Life after 2015: Keep Mental Health in Mind

Crystal NgI could use a vacation.

Don’t worry, boss! I’m not overly stressed, but everyone can benefit from an occasional break. In fact, many countries mandate that workers receive a minimum number of vacation days per year. The idea is that time off can contribute to maintaining or even improving worker productivity and satisfaction. Yet a recent Atlantic piece points out that mandatory vacation time does not necessarily correspond to workers’ satisfaction.

That makes sense—time off from work doesn’t mean time off from other life stressors. The potential impact of negative stress and mental illness on worker productivity, and therefore the economy, has been used as an argument for why countries should implement mental health programs. The stigma associated with mental illness in most cultures is well-documented, but linking mental illness to economics has given discussions a new urgency. Mental and behavioral disorders constitute almost one-fourth of all years lived with disability worldwide.

So why is mental health still the neglected cousin of global health efforts? Mental health didn’t even appear in the Millennium Development Goals, despite its pervasive effects on education and women’s health (among other areas). However, there are encouraging signs that the post-2015 development agenda may correct this oversight.

An April 2013 global consultation on health noted that improving mental health should be included in the post-2015 health priorities. Much of the post-2015 talk related to mental health has centered around aging. According to a report by the UN System Task Team on the Post-2015 Development Agenda, one in three people in developed countries and one in five in developing countries (per current classifications) will be over 60 years old by 2050. The number of people living with dementia is expected to double by 2030 and more than triple by 2050. Mental health initiatives also need to focus on more than just dementia. In low- and middle-income countries, an estimated 76%-85% of people with severe mental disorders do not receive treatment.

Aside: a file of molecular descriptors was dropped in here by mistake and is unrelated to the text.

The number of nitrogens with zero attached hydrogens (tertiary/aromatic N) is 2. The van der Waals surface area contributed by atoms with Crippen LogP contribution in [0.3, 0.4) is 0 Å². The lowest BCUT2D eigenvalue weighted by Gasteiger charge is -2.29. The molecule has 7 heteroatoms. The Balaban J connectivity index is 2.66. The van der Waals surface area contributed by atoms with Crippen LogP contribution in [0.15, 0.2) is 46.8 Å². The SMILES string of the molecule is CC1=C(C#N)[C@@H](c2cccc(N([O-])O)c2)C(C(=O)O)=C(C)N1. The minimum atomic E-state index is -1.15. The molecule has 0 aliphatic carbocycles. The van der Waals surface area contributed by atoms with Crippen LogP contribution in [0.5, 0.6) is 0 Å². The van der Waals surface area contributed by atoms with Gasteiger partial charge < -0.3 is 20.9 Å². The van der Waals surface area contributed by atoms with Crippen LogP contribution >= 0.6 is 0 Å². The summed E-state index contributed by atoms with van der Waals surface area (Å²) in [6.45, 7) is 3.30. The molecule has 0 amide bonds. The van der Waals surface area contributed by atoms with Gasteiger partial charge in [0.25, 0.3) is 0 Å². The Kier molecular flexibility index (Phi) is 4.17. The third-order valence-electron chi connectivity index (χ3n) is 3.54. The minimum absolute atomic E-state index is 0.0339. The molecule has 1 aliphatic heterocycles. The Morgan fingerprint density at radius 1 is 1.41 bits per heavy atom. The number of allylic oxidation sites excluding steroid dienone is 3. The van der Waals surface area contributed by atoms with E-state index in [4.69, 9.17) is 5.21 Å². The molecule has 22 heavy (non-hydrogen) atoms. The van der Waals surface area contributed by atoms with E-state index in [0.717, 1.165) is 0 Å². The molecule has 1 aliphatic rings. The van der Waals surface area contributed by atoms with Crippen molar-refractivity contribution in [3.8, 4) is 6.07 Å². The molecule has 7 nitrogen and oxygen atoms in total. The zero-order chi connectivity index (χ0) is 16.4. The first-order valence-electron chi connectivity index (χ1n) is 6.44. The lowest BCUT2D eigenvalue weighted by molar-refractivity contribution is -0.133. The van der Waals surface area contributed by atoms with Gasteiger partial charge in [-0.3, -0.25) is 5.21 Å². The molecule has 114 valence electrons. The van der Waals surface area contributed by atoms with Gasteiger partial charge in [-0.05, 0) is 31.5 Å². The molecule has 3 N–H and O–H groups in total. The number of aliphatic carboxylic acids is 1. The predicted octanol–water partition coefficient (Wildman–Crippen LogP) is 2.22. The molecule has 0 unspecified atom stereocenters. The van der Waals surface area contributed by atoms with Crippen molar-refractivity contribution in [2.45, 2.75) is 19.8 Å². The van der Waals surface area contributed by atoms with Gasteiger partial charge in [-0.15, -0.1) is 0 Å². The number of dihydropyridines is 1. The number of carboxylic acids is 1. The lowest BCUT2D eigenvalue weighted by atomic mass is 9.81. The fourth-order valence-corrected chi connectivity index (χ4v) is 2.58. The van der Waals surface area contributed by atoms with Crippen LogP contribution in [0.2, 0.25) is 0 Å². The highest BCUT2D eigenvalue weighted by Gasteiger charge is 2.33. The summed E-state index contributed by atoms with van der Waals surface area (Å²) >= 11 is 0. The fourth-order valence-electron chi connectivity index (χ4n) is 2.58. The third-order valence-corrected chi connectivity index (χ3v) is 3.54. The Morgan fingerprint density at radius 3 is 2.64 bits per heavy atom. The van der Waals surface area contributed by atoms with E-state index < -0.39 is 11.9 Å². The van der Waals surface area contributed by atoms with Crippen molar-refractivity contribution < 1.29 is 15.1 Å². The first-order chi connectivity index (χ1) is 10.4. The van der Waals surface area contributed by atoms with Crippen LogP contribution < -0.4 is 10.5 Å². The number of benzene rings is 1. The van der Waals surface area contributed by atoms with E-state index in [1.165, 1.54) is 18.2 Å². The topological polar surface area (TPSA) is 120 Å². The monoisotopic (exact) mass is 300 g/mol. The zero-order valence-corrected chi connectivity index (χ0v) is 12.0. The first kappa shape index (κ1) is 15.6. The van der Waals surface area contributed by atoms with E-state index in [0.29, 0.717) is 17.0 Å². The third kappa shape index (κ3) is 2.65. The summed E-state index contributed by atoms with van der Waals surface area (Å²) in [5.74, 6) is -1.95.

There are not enough mental health workers worldwide to meet the needs of the global population. Nearly half the world’s population lives in countries where there is an average of only one psychiatrist per 200,000 or more people—and often concentrated in urban areas. In May 2013, the World Health Assembly adopted the World Health Organization’s Comprehensive Mental Health Action Plan for 2013-2020, which recommends integrating mental health into general health workers’ competencies and training specialized mental health workers. When implementing this action plan, countries should also actively involve community-based and informal caregivers, social service workers, and interdisciplinary teams. Training is key not only to build mental health workers’ skills and knowledge of evidence-based protocols, but also to ensure that they respect patients’ rights and dignity.

The scale of global mental health issues demands that governments and communities strengthen their mental health systems to ensure that they are not leaving behind already vulnerable populations. Coinciding with World Alzheimer’s Month, we’ll find out if our minds will finally be treated as importantly as our bodies when the UN General Assembly meets this month to discuss the post-2015 development framework. I’ll be watching the outcomes closely—after all, vacation can wait, but the mental health of millions can’t.

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Photo courtesy of Crystal Ng